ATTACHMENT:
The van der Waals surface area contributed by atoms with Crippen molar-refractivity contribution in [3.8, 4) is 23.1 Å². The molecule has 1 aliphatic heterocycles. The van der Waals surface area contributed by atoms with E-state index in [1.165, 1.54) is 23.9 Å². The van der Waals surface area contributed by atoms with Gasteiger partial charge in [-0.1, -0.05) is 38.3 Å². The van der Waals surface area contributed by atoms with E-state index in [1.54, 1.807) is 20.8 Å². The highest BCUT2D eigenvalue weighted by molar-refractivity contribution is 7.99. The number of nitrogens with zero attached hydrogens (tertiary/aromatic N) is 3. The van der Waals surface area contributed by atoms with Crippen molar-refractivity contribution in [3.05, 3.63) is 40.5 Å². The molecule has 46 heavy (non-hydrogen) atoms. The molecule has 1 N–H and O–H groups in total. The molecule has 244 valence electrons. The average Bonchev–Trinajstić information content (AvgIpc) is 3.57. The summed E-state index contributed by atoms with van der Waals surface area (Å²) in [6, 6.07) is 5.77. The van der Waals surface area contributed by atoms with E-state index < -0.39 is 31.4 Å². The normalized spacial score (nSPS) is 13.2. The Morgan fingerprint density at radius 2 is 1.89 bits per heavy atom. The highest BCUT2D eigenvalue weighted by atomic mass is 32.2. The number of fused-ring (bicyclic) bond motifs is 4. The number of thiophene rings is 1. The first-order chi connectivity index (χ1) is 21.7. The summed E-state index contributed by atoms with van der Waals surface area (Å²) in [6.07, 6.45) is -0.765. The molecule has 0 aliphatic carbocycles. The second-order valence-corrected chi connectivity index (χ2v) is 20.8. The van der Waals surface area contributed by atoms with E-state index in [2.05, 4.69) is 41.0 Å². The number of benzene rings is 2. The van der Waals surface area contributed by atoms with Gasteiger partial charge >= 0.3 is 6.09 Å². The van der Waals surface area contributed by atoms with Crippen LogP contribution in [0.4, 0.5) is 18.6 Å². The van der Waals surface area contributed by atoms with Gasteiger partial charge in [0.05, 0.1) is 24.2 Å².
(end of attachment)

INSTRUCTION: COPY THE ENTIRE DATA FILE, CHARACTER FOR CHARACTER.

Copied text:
The van der Waals surface area contributed by atoms with Crippen molar-refractivity contribution in [3.8, 4) is 23.1 Å². The molecule has 1 aliphatic heterocycles. The van der Waals surface area contributed by atoms with E-state index in [1.165, 1.54) is 23.9 Å². The van der Waals surface area contributed by atoms with Gasteiger partial charge in [-0.1, -0.05) is 38.3 Å². The van der Waals surface area contributed by atoms with E-state index in [1.54, 1.807) is 20.8 Å². The highest BCUT2D eigenvalue weighted by molar-refractivity contribution is 7.99. The number of nitrogens with zero attached hydrogens (tertiary/aromatic N) is 3. The van der Waals surface area contributed by atoms with Crippen molar-refractivity contribution in [3.05, 3.63) is 40.5 Å². The molecule has 46 heavy (non-hydrogen) atoms. The molecule has 1 N–H and O–H groups in total. The molecule has 244 valence electrons. The average Bonchev–Trinajstić information content (AvgIpc) is 3.57. The summed E-state index contributed by atoms with van der Waals surface area (Å²) in [6, 6.07) is 5.77. The van der Waals surface area contributed by atoms with E-state index < -0.39 is 31.4 Å². The normalized spacial score (nSPS) is 13.2. The Morgan fingerprint density at radius 2 is 1.89 bits per heavy atom. The highest BCUT2D eigenvalue weighted by atomic mass is 32.2. The number of fused-ring (bicyclic) bond motifs is 4. The number of thiophene rings is 1. The first-order chi connectivity index (χ1) is 21.7. The summed E-state index contributed by atoms with van der Waals surface area (Å²) in [6.07, 6.45) is -0.765. The molecule has 0 aliphatic carbocycles. The second-order valence-corrected chi connectivity index (χ2v) is 20.8. The van der Waals surface area contributed by atoms with E-state index in [2.05, 4.69) is 41.0 Å². The number of benzene rings is 2. The van der Waals surface area contributed by atoms with Gasteiger partial charge >= 0.3 is 6.09 Å². The van der Waals surface area contributed by atoms with Crippen LogP contribution in [0.4, 0.5) is 18.6 Å². The van der Waals surface area contributed by atoms with Gasteiger partial charge in [0.05, 0.1) is 24.2 Å².